In my continued efforts to educate myself, I recently purchased a bundle of books offering help for writers. I’m exploring established writers’ methods for telling stories and making a career out of it and the bundled set seemed like a pretty decent deal.
I was surprised, though, at the common theme I found in no less than three of the set’s volumes (I’ll let you know if it shows up in more, I’m only five books into the twelve). It seems there’s a terrible truth about writers that I never knew! Surprisingly, the consensus from the likes of Chuck Wendig and Kevin J. Anderson, is not that writers need to ease up on adverbs or stop dangling their participles.
No. What’s apparently more egregious is that writers, when they finally crawl out of their caves, are sorely in need of a bath.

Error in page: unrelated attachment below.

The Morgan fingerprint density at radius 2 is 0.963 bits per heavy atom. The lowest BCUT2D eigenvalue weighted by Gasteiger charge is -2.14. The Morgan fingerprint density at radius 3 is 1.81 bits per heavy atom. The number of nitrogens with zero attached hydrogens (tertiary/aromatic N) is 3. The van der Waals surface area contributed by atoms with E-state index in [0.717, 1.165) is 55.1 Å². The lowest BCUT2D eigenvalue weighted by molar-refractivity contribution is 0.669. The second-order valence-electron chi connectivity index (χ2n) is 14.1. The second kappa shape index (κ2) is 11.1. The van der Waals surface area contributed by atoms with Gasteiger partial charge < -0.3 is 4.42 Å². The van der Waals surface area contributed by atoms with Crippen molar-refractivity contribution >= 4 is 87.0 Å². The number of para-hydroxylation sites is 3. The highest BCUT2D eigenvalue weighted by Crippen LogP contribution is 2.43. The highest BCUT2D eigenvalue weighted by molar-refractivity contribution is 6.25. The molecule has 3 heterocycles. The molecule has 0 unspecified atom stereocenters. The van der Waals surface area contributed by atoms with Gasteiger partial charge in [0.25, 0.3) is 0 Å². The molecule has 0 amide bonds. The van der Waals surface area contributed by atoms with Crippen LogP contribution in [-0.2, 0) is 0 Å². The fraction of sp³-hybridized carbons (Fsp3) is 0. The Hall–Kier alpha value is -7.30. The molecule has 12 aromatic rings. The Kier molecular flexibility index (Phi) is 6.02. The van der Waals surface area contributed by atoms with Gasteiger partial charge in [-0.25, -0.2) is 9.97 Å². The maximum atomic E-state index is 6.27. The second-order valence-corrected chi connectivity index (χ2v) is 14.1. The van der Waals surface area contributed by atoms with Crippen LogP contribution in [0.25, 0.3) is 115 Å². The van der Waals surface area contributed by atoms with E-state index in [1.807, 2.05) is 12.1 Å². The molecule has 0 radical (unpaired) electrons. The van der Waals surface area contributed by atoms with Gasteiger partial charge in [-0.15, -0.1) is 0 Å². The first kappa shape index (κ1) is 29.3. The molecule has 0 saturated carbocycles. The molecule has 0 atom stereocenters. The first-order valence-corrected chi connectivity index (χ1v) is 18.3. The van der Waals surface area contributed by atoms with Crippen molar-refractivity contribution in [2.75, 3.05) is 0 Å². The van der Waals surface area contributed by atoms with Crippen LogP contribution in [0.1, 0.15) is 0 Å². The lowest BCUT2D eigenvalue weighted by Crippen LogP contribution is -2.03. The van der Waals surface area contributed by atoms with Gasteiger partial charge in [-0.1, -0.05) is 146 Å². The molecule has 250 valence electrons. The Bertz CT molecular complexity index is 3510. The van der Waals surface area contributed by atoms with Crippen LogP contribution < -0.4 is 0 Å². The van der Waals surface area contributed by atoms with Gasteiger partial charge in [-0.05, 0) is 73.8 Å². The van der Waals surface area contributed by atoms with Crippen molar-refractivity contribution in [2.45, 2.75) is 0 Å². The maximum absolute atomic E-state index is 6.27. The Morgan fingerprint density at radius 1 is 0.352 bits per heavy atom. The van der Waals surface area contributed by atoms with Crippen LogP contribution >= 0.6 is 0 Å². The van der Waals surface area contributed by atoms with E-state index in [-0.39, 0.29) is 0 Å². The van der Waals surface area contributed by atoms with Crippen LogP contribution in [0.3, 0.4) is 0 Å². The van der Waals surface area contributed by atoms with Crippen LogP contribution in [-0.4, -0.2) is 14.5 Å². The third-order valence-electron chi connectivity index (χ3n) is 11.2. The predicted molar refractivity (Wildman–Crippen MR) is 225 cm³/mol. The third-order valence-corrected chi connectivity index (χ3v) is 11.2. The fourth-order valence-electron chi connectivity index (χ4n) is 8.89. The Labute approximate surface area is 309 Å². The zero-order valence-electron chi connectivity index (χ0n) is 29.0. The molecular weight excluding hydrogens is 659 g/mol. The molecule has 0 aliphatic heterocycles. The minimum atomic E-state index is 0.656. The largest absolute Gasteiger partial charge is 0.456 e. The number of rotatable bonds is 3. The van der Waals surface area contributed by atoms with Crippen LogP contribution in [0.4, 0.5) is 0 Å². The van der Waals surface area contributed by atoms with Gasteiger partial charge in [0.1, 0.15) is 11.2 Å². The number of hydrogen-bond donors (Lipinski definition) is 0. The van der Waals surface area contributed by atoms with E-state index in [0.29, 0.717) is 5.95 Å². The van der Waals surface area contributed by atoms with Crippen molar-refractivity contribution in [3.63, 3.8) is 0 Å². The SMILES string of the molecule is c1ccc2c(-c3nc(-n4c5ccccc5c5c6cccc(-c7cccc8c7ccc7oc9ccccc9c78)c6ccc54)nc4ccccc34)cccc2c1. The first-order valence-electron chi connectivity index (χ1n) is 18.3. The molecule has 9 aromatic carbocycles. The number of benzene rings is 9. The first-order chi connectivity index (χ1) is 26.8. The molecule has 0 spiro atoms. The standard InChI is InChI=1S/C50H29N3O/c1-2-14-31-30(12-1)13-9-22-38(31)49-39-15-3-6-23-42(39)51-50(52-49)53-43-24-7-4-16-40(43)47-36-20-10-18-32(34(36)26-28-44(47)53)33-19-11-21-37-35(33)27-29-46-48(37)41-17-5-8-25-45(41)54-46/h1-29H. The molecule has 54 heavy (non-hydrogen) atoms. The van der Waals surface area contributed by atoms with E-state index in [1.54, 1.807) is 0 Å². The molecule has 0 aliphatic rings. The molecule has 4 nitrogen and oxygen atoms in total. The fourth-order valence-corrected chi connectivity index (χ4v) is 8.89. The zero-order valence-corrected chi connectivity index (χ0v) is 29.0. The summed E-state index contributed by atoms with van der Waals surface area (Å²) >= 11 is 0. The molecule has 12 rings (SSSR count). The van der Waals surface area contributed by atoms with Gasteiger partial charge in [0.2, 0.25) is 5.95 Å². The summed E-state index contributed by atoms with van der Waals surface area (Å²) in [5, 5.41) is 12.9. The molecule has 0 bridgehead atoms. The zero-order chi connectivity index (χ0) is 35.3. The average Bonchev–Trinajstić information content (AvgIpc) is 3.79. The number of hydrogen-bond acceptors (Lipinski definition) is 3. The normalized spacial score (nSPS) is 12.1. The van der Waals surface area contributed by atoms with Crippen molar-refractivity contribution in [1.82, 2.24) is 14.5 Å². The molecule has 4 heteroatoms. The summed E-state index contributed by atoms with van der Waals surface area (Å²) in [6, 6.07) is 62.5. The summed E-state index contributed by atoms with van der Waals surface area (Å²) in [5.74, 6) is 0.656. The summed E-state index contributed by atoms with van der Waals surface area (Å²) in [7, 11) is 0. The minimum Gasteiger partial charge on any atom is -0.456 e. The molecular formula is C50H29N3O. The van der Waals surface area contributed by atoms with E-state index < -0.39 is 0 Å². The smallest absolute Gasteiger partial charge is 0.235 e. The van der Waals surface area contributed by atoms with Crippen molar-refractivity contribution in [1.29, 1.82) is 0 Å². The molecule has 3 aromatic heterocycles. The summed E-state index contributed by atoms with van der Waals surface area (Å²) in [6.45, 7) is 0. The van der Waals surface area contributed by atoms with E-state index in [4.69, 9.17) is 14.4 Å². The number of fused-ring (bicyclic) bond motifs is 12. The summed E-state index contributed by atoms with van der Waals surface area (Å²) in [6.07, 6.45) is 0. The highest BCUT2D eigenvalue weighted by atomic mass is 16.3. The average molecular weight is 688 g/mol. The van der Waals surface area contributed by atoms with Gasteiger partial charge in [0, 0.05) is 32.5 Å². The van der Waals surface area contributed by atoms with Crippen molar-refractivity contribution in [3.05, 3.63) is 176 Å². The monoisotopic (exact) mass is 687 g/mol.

Let me allay your fears, gentle reader. Should we ever meet in person, whether it’s in relation to my writing or not, I promise that you will NOT find your senses assaulted by my presence.
I didn’t really need three books to inform me that,
“If you’re going to be in public, meeting editors, authors, and readers, follow these rules: *bathe, *brush your teeth, *wear clean clothes…”
Nor did I think it was a matter of such urgency that among the pro tips I would find:
“clean your body, you musky stank beast.”
I’ll just file this one under astounded.
What else is there about writers that I’m missing? Do enlighten me! If the comment box isn’t visible, click here.